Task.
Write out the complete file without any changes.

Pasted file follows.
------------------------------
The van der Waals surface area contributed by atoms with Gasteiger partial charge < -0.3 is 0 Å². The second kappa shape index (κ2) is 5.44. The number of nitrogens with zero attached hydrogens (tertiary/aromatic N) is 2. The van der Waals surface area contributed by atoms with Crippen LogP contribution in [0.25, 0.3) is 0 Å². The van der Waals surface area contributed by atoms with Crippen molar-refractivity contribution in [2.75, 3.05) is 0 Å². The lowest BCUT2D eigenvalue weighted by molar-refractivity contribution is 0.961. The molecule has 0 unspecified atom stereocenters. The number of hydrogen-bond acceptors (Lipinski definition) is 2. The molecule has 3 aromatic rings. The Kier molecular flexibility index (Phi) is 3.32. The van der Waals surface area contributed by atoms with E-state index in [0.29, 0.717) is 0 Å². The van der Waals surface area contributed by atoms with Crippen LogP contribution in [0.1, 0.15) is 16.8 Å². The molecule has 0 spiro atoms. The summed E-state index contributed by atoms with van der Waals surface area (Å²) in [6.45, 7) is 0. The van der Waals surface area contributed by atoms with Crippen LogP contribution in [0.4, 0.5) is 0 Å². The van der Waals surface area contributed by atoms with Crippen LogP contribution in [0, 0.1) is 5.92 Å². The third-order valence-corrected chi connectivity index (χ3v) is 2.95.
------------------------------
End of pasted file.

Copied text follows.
The van der Waals surface area contributed by atoms with Gasteiger partial charge < -0.3 is 0 Å². The second kappa shape index (κ2) is 5.44. The number of nitrogens with zero attached hydrogens (tertiary/aromatic N) is 2. The van der Waals surface area contributed by atoms with Crippen LogP contribution in [0.25, 0.3) is 0 Å². The van der Waals surface area contributed by atoms with Crippen molar-refractivity contribution in [2.75, 3.05) is 0 Å². The lowest BCUT2D eigenvalue weighted by molar-refractivity contribution is 0.961. The molecule has 0 unspecified atom stereocenters. The number of hydrogen-bond acceptors (Lipinski definition) is 2. The molecule has 3 aromatic rings. The Kier molecular flexibility index (Phi) is 3.32. The van der Waals surface area contributed by atoms with E-state index in [0.29, 0.717) is 0 Å². The van der Waals surface area contributed by atoms with Crippen LogP contribution in [0.1, 0.15) is 16.8 Å². The molecule has 0 spiro atoms. The summed E-state index contributed by atoms with van der Waals surface area (Å²) in [6.45, 7) is 0. The van der Waals surface area contributed by atoms with Crippen LogP contribution in [0.4, 0.5) is 0 Å². The van der Waals surface area contributed by atoms with Crippen LogP contribution in [0, 0.1) is 5.92 Å². The third-order valence-corrected chi connectivity index (χ3v) is 2.95.